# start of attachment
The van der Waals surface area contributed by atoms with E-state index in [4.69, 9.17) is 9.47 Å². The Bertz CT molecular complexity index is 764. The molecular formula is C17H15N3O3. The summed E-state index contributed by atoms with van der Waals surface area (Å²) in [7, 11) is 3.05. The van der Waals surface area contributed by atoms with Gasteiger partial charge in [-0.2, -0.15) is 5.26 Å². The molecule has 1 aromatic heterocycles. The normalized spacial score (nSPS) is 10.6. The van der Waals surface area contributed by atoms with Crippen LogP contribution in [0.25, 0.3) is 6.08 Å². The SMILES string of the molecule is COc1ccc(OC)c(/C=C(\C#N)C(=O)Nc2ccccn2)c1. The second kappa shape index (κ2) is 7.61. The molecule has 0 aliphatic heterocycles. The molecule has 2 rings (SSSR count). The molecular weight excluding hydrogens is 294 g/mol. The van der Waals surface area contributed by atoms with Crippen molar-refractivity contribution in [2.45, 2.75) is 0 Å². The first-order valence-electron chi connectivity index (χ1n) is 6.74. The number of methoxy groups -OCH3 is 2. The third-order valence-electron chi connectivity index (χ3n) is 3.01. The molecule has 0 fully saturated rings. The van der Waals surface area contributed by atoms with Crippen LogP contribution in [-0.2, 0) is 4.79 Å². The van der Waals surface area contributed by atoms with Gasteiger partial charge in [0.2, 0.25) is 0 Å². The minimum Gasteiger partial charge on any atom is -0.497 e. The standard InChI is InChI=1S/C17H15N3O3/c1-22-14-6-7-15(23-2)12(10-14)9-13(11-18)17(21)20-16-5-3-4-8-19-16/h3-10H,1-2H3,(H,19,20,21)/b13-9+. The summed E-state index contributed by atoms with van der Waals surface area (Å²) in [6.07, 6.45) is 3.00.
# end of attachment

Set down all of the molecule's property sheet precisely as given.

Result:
The van der Waals surface area contributed by atoms with E-state index in [4.69, 9.17) is 9.47 Å². The Bertz CT molecular complexity index is 764. The molecular formula is C17H15N3O3. The summed E-state index contributed by atoms with van der Waals surface area (Å²) in [7, 11) is 3.05. The van der Waals surface area contributed by atoms with Gasteiger partial charge in [-0.2, -0.15) is 5.26 Å². The molecule has 1 aromatic heterocycles. The normalized spacial score (nSPS) is 10.6. The van der Waals surface area contributed by atoms with Crippen LogP contribution in [0.25, 0.3) is 6.08 Å². The SMILES string of the molecule is COc1ccc(OC)c(/C=C(\C#N)C(=O)Nc2ccccn2)c1. The second kappa shape index (κ2) is 7.61. The molecule has 0 aliphatic heterocycles. The molecule has 2 rings (SSSR count). The molecular weight excluding hydrogens is 294 g/mol. The van der Waals surface area contributed by atoms with Crippen molar-refractivity contribution in [2.45, 2.75) is 0 Å². The first-order valence-electron chi connectivity index (χ1n) is 6.74. The number of methoxy groups -OCH3 is 2. The third-order valence-electron chi connectivity index (χ3n) is 3.01. The molecule has 0 fully saturated rings. The van der Waals surface area contributed by atoms with Crippen LogP contribution in [-0.2, 0) is 4.79 Å². The van der Waals surface area contributed by atoms with Gasteiger partial charge in [0.2, 0.25) is 0 Å². The minimum Gasteiger partial charge on any atom is -0.497 e. The standard InChI is InChI=1S/C17H15N3O3/c1-22-14-6-7-15(23-2)12(10-14)9-13(11-18)17(21)20-16-5-3-4-8-19-16/h3-10H,1-2H3,(H,19,20,21)/b13-9+. The summed E-state index contributed by atoms with van der Waals surface area (Å²) in [6.07, 6.45) is 3.00.